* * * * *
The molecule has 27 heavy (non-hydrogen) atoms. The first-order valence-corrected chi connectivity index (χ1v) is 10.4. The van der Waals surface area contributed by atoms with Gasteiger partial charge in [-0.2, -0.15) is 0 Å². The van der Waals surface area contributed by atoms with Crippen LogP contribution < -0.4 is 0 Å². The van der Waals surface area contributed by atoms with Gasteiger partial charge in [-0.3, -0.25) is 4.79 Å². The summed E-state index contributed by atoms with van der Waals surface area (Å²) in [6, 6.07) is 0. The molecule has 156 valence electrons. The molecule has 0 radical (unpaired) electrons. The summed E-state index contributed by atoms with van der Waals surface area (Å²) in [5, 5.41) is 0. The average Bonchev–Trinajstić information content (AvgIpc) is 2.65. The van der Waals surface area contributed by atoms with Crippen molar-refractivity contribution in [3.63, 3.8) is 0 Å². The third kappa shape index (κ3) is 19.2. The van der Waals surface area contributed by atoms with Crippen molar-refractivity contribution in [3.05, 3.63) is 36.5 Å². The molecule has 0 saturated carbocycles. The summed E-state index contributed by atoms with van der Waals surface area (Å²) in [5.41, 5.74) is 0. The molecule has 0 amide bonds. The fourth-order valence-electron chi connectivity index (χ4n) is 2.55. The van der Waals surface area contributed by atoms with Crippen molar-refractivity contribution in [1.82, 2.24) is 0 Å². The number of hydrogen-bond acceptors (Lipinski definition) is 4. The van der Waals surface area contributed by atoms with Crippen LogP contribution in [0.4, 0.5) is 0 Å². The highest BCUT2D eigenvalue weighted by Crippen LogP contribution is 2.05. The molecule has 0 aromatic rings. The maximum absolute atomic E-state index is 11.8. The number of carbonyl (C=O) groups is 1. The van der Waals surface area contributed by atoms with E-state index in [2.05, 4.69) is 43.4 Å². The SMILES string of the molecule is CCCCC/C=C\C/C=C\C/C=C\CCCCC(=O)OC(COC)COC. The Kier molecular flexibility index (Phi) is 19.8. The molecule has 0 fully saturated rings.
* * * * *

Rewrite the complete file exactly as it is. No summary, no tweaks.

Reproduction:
The molecule has 27 heavy (non-hydrogen) atoms. The first-order valence-corrected chi connectivity index (χ1v) is 10.4. The van der Waals surface area contributed by atoms with Gasteiger partial charge in [-0.2, -0.15) is 0 Å². The van der Waals surface area contributed by atoms with Crippen LogP contribution < -0.4 is 0 Å². The van der Waals surface area contributed by atoms with Gasteiger partial charge in [-0.3, -0.25) is 4.79 Å². The summed E-state index contributed by atoms with van der Waals surface area (Å²) in [6, 6.07) is 0. The molecule has 156 valence electrons. The molecule has 0 radical (unpaired) electrons. The summed E-state index contributed by atoms with van der Waals surface area (Å²) in [5, 5.41) is 0. The average Bonchev–Trinajstić information content (AvgIpc) is 2.65. The van der Waals surface area contributed by atoms with Crippen molar-refractivity contribution in [3.63, 3.8) is 0 Å². The third kappa shape index (κ3) is 19.2. The van der Waals surface area contributed by atoms with Crippen molar-refractivity contribution in [3.05, 3.63) is 36.5 Å². The molecule has 0 saturated carbocycles. The summed E-state index contributed by atoms with van der Waals surface area (Å²) in [5.41, 5.74) is 0. The molecule has 0 amide bonds. The fourth-order valence-electron chi connectivity index (χ4n) is 2.55. The van der Waals surface area contributed by atoms with Crippen molar-refractivity contribution in [1.82, 2.24) is 0 Å². The number of hydrogen-bond acceptors (Lipinski definition) is 4. The van der Waals surface area contributed by atoms with Crippen LogP contribution in [0.4, 0.5) is 0 Å². The highest BCUT2D eigenvalue weighted by Crippen LogP contribution is 2.05. The molecule has 0 aromatic rings. The maximum absolute atomic E-state index is 11.8. The number of carbonyl (C=O) groups is 1. The van der Waals surface area contributed by atoms with E-state index in [2.05, 4.69) is 43.4 Å². The SMILES string of the molecule is CCCCC/C=C\C/C=C\C/C=C\CCCCC(=O)OC(COC)COC. The Kier molecular flexibility index (Phi) is 19.8. The molecule has 0 fully saturated rings.